Off the coast of New Zealand, a group of marine biologists has discovered a mother bottlenose dolphin that had adopted a baby pilot whale.
The Kiwi-based Far Out Ocean Research Collective discovered the mammals sailing in the Bay of Islands in Northern New Zealand, and has now documented the pair on two separate occasions five weeks apart.
While it’s not unheard of that dolphins adopt other species’ babies, it’s very rare to record the phenomenon with such a significant difference in species size. Bottlenose dolphins can reach 300 kilograms, which is no small fry—except that pilot whales can grow to two tons and reach six meters in length.
“She might have lost her own calf,” researcher Jochen Zaeschmar told local reporters of the dolphin’s behavior.
The Independent reported in 2019 that researchers in French Polynesia found a bottlenose dolphin that had adopted a melon-headed whale calf, and that the pair stayed together for three years.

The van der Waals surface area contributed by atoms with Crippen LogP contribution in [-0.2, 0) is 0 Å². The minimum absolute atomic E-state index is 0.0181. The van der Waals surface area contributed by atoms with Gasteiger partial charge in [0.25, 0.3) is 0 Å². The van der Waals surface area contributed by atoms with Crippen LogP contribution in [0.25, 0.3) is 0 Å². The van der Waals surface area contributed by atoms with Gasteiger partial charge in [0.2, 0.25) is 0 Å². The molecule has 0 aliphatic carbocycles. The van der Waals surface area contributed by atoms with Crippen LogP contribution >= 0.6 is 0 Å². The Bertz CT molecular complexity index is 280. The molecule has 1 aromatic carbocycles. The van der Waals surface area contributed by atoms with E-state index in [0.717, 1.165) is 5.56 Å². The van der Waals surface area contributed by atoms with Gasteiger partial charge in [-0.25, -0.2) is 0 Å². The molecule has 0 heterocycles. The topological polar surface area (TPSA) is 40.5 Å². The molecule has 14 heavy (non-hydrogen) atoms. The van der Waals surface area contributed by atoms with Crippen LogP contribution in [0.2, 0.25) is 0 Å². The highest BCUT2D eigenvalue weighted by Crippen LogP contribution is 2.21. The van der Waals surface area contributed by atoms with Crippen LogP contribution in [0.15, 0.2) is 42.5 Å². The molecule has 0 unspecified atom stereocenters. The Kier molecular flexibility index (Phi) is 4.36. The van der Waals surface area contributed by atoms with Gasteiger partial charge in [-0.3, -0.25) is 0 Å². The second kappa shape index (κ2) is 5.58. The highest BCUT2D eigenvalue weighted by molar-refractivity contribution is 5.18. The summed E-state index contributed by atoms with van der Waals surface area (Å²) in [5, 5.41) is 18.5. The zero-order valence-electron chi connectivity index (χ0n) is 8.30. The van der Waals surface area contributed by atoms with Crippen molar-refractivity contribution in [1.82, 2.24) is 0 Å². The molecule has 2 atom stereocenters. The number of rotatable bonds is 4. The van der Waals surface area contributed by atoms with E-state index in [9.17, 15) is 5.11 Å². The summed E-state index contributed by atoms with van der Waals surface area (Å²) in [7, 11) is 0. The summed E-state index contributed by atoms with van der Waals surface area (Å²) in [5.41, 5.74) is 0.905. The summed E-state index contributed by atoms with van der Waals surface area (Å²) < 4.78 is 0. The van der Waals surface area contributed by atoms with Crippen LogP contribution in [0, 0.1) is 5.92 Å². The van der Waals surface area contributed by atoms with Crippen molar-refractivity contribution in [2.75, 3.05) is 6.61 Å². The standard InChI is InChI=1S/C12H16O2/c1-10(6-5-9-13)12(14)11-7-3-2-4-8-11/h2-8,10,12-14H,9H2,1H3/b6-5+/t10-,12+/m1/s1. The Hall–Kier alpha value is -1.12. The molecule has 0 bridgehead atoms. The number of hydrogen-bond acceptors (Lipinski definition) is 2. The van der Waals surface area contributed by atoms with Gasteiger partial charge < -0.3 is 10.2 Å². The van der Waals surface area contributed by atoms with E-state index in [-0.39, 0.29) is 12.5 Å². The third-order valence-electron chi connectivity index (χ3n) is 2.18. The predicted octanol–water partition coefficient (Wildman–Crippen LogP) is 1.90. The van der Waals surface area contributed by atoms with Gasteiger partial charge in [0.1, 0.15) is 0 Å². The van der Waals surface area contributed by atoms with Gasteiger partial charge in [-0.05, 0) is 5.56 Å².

Scientists don’t know why exactly this happens, and hypotheses exist that it’s misplaced mothering instinct—perhaps accentuated if a dolphin mother has lost her calf and finds a calf who has lost its mother. However the researchers in French Polynesia, pondering in their published paper on the finding, suggested it could be part of the mother’s “personality,” which is an endearing thought.
Regardless of what brings them together, these cases of adoption only last as long as the weening stage, as whales and dolphins hunting patterns are so different—and at that point the adopted whale makes it off into the world alone.